Road trip: in search of the smartest city in the world
Your community is getting smarter.
Whether you live in a small, rural town or a huge city, you might be noticing profound changes in the way you interact with local government. You get an email when your library books are overdue (yes, even the digital ones!). You interact on Facebook with your utility company. And you might even be using Alexa to report graffiti in your hometown.
The entry point to a smart city is data, and lots of it. This includes information streaming from every kind of connected device, from traffic lights to trash cans and everything in between. According to The Economist, the world’s most valuable resource is no longer oil, it’s data. And cities of every size are taking notice and harvesting this valuable resource to enhance citizens’ lives.
I’ve been on the road the last few months in both North America and Europe sampling the “smartness” of cities with leaders from communities of all sizes, and it’s evident that the concept of a connected government is here to stay, and evolving rapidly.
I started my journey attending two Harvard Smart Cities Accelerator events in Dublin and San Diego. Although separated by eight time zones and widely disparate weather, each event pulsated with identical energy and excitement. I learned about cities such as London, which is using open data during their transition to a smart city, and Moscow, a city that is digitising its infrastructure and leveraging analytics to gain insight for decision-making. Meanwhile, New York City has published IoT guidelines, adopted by 35 cities globally. San Diego is covering half the city with intelligent street lights, and Las Vegas, in partnership with Oracle, is doing incredible work with AI, machine learning and autonomous vehicles in their Innovation District.
I led a panel discussion in Los Angeles on how data insights can enhance livability at the Summit on Government Performance and Innovation. Los Angeles is doing exceptional work with AI and machine learning; San Jose, already forging ahead with a mobile, data-driven citizen engagement system powered by Oracle, is mapping geological data to predict earthquakes, and is testing drones and autonomous vehicles. And the University of Southern California’s I3 IoT Consortium is partnering with Oracle and other private companies to develop pre-built applications for IoT that can help cities jumpstart big data projects.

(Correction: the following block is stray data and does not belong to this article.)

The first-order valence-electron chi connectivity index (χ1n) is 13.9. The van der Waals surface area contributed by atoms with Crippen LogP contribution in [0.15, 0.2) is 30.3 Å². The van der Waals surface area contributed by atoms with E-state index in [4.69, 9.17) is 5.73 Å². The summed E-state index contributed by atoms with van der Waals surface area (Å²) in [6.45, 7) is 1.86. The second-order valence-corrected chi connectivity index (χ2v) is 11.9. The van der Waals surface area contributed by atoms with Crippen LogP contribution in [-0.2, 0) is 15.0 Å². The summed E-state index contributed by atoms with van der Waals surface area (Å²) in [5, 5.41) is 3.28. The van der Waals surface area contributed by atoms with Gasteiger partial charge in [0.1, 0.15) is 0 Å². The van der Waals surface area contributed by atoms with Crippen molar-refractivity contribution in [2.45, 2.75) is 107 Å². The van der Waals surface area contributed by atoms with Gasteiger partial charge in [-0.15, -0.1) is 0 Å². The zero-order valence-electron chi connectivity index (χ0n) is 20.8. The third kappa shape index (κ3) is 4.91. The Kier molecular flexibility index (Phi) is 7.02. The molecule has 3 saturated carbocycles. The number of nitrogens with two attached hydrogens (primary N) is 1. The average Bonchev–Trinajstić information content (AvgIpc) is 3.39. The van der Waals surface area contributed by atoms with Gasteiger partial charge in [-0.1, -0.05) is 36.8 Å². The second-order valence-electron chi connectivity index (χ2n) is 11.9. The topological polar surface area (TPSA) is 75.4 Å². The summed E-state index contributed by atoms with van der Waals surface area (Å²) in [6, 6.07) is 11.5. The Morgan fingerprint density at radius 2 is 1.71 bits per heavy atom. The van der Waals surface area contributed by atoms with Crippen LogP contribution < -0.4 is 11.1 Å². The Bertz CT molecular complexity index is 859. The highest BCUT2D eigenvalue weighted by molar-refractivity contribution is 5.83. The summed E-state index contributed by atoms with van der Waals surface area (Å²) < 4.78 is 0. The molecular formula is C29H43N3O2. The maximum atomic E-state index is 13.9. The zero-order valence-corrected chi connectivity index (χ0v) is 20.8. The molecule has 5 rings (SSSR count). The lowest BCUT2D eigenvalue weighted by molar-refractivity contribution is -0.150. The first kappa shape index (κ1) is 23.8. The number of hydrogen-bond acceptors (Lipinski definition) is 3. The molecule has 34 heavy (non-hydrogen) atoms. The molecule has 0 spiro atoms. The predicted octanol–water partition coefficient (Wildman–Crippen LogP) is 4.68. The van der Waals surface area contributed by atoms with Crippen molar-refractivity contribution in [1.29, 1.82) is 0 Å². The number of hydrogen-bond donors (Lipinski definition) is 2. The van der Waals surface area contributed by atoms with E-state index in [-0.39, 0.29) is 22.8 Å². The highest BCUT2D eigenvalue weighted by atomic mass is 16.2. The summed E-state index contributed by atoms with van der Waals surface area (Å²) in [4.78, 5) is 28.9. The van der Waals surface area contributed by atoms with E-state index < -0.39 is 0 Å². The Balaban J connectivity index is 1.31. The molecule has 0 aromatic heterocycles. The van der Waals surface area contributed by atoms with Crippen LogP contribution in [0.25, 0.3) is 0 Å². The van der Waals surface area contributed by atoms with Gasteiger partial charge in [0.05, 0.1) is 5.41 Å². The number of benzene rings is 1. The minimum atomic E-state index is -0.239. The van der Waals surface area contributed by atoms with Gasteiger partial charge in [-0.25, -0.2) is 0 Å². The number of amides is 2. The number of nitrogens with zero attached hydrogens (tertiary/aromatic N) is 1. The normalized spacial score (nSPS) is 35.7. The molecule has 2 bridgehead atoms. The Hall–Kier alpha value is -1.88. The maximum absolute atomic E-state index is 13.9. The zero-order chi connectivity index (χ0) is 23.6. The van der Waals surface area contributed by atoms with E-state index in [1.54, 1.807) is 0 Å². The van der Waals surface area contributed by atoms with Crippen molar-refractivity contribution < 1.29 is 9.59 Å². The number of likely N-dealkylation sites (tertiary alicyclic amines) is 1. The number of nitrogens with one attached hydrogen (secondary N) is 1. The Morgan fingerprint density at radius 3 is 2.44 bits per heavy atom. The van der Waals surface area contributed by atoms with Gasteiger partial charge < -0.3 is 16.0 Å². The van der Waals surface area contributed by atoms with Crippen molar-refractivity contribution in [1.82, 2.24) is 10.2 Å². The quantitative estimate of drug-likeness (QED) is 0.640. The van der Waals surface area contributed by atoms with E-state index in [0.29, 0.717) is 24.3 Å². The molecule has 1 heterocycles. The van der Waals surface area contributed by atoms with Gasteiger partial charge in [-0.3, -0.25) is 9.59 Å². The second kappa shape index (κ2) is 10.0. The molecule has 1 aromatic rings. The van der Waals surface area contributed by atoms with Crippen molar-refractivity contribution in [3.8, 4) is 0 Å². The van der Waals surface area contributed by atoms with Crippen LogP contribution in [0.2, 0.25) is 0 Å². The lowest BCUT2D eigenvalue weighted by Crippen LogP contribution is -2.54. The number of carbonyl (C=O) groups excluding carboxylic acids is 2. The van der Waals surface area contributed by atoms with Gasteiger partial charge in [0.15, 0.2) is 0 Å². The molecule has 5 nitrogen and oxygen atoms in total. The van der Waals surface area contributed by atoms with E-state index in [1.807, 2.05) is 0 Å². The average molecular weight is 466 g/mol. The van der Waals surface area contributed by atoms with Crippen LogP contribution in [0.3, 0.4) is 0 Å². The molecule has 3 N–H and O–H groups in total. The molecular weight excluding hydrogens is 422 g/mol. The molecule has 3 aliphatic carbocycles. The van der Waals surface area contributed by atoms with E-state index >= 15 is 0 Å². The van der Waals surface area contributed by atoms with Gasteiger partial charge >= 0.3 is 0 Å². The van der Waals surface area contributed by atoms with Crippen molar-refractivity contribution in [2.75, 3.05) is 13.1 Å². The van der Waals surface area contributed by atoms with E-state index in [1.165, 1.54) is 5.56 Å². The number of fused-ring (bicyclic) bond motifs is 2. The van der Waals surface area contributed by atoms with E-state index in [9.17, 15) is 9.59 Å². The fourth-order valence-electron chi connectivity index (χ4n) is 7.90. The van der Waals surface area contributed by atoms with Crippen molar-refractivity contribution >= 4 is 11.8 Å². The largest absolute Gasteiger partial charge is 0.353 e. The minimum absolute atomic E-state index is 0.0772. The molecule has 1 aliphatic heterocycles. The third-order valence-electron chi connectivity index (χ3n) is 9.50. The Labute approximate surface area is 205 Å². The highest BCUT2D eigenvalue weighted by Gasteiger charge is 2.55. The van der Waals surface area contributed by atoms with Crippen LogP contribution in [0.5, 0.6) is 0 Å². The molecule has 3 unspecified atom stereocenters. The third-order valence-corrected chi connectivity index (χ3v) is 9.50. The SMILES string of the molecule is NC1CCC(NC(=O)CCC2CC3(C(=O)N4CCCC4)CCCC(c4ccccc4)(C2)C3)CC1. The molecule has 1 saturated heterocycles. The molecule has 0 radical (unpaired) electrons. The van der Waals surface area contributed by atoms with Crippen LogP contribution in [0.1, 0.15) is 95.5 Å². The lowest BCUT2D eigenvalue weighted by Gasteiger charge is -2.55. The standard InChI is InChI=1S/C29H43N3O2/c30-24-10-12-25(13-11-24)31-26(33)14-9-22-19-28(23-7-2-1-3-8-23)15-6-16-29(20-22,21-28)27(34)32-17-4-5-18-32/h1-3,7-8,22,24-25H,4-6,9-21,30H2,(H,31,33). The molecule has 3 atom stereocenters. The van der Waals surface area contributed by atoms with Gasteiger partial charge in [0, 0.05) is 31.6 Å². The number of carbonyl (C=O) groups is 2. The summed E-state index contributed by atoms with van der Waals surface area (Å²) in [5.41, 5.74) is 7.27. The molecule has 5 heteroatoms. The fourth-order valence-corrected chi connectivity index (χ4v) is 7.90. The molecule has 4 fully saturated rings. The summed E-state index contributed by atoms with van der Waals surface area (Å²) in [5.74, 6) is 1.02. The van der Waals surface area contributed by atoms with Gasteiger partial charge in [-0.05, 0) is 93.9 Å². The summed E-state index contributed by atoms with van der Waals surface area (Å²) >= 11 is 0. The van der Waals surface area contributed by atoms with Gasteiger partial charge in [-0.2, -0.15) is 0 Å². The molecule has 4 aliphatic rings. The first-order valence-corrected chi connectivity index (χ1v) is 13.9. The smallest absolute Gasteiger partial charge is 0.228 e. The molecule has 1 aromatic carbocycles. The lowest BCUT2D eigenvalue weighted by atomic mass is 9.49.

I criss-crossed the country to present at Smart Cities NY 2018, where I joined Deloitte to discuss how cities can adopt AI-powered chatbots and robotics process automation to reduce costs, improve customer experience, and minimise rote tasks.
And then I traversed the pond again, to the ICF Summit 2018 in London, as part of a Canadian delegation of cities. I will confess as a long-time resident of Montreal I was rooting for my Canadian compatriots — the cities of Hamilton and Winnipeg — nominated for the ICF’s award for the most intelligent community in the world. Ultimately, the City of Espoo, Finland, won after meeting six ICF indicators for success.
I have learned much on my tour of the digital direction of these cities, reinforcing my role with the Toronto Smart Cities Working Group. It’s apparent across all these cites that insights from data can improve employee productivity, make cities safer, more livable and create opportunities for people to thrive. The ease and decreasing cost of technology solutions introduce some wondrous achievements, from self-driving cars to self-healing databases.
But we wouldn’t have gotten too far without the input and energy from city leaders, citizens and private companies all collaborating to create new opportunities for residents to thrive. It’s the people, as much as the technology, who have the potential to make every city a smart one.
Originally published here.